Even after just two games, the change is obvious. The people who know him best know. Washington Redskins defensive coordinator Jim Haslett has regained his groove.

He’s no longer putting out fires. His days as an amateur psychologist are over. Focusing exclusively on the group instead of worrying about individuals, Haslett is in top form again. The guy leading the defense is showing he was the right one all along.

“Oh, man, Haz, he’s doing a phenomenal job, man,” outside linebacker Brian Orakpo said. “He’s just pushing those right buttons.”

A better mix of players has helped. Barry Cofield. Stephen Bowen. Ryan Kerrigan. Those newcomers have made Haslett’s job easier and more enjoyable. They’ve improved his situation. And with Haslett in a good place, the Redskins are better off, too.

Washington’s continued development on defense is essential to Coach Mike Shanahan’s overall plan. Haslett has a big job. Finally, his attention is all on it.

With the Redskins preparing to face the rival Dallas Cowboys on Monday night, Haslett is confident all the team’s defensive players want to play. He has no concerns about the effort they’ll give. On the NFL’s 11th-ranked defense, everyone is together.

That wasn’t always the case during Haslett’s first season at Redskins Park. During the offseason, Albert Haynesworth moved on to the New England Patriots and management invested heavily on defense.

It was a win-win combination for the entire organization, but Haslett benefited most because “we weeded out guys who didn’t want to be here and brought in guys who did,” strong safety LaRon Landry said. “If you’re [Haslett], how could you not” be happy?

Haslett is quick to downplay the “Haynesworth factor.” He says nothing last season diverted his attention from the bigger picture. Haslett has been doing this far too long to let one problem distract him, he emphasized shortly before practice Thursday.

No doubt, Haslett knows how to compartmentalize. He has overcome obstacles as a player, assistant coach and head coach throughout a successful career. Haynesworth’s season-long squabble with Shanahan, however, was an uncommon hurdle. Even for someone with Haslett’s seen-it-all experience, that was a new one.

Haslett was stuck in the middle from the start. Shanahan wanted him to get something from Haynesworth, who made it known he disliked his working conditions and wasn’t particularly interested in giving a lot under the circumstances.

Beginning in training camp, the Redskins gave Haynesworth extra attention, and Haslett had hands-on involvement. Obviously, Haslett still performed his other duties. Each game, the Redskins had defensive game plans regardless of what was happening with Haynesworth.

Every second Haslett spent trying to get Haynesworth up to speed, though, was time he could have directed elsewhere. Each message he relayed from Shanahan to Haynesworth was a wasted motion.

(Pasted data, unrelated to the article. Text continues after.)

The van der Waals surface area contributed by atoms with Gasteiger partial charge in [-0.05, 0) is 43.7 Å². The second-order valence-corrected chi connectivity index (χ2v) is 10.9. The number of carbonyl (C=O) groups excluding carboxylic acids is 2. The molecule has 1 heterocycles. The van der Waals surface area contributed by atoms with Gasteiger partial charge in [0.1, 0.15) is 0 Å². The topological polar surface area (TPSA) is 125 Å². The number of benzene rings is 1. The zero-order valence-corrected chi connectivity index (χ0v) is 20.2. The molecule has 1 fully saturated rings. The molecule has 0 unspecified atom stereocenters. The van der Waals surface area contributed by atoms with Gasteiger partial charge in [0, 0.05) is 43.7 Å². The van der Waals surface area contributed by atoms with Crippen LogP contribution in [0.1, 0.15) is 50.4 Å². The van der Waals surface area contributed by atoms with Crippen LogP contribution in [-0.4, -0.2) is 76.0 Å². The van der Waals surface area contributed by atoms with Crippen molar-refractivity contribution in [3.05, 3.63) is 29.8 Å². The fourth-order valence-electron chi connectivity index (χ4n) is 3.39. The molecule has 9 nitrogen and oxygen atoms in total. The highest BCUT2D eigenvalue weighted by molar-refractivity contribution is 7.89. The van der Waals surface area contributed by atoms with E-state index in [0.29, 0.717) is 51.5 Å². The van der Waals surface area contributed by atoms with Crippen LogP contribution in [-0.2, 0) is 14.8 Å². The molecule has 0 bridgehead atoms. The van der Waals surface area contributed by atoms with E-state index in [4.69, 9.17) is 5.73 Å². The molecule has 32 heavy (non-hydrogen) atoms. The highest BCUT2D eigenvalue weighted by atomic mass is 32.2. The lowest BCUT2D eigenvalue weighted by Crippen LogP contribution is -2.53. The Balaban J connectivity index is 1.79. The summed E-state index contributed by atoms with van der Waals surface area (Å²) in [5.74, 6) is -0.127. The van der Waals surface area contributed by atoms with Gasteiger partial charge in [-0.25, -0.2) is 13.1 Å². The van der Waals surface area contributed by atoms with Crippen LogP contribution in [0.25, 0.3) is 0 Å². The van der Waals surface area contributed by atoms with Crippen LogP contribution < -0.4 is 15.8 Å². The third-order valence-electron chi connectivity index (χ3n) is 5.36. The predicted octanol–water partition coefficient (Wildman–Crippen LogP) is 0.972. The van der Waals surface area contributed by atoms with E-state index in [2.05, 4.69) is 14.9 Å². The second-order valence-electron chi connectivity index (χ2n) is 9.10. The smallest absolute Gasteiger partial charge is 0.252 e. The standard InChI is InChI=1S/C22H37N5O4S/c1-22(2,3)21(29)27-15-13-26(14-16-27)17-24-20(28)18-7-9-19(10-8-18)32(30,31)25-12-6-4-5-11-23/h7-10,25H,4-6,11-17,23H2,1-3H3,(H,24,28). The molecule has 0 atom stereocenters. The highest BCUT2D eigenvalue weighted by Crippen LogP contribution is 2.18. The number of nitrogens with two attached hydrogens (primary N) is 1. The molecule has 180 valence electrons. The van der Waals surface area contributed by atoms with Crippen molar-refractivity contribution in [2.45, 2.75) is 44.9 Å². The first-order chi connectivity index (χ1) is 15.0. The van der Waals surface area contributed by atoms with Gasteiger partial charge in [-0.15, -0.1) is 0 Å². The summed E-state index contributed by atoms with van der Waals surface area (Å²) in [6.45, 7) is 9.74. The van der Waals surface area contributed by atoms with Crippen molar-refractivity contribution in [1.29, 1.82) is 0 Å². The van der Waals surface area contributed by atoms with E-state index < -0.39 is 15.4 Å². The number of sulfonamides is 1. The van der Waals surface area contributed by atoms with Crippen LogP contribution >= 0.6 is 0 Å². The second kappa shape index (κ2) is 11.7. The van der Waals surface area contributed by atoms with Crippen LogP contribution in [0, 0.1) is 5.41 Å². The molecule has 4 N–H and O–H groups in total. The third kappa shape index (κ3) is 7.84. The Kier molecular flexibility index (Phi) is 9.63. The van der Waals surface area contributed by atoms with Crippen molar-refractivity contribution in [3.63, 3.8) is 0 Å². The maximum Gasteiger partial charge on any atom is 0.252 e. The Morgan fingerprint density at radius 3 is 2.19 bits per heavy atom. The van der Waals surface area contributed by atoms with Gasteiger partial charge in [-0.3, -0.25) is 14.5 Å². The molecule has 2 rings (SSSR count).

There were better ways in which Haslett could have applied himself, and he acknowledged the Redskins “spent more time trying to get [Haynesworth] ready. That’s true. That’s obvious. But I would do that for anybody.”

He had to do it only for Haynesworth. Also, there were many other areas in which Haslett could have stayed busy.

Washington’s defense finished 31st out of 32 teams and ranked last for much of the season. The Redskins had their worst defensive performance since 1954.

No matter how hard Haslett worked, there weren’t enough hours in the day to overcome the Haynesworth situation and Washington’s lack of talent for the 3-4 scheme Shanahan instructed Haslett to install. Essentially handcuffed with mostly wrong parts, Haslett did what he could.

It just wasn’t enough. Predictably, on sports-talk radio and Internet message boards, fans raised questions about the team’s defensive leadership. When something is done worse than it has been in 56 years, nothing is out of bounds.

But Haslett wasn’t the problem, “and no one here had any questions about that,” inside linebacker and defensive captain London Fletcher said. “When you have a shift in philosophy, a shift in scheme, there’s going to be a period of adjustment, and we weren’t able to make the personnel changes that were necessary to be successful.

“Now, this year, you bring in Barry [Cofield] to play the nose. He’s an excellent nose tackle. We get Bowen. He’s an excellent 3-4 end. You draft Kerrigan. He’s a big outside linebacker who fits the scheme. You look at all the personnel changes, and you expect to be better. For [Haslett], there’s more he can do.”

In play-calling, the talent bump is apparent.

“Haz, he’s a little bit more comfortable with his play-calling, knowing that he can call on guys and knowing that they’re gonna makes plays,” top cornerback DeAngelo Hall said. “At one point in the [Arizona] Cardinals game, you could just tell he was in a rhythm calling plays. We were getting pressure whether we [blitzed] or didn’t. You can see the confidence he has in players executing.”

That’s definitely true.

“It’s a lot easier,” Haslett said, “when you’ve got better players.”

Haslett has the proper tools. He’s putting them to good use. The fun now comes in building something to last.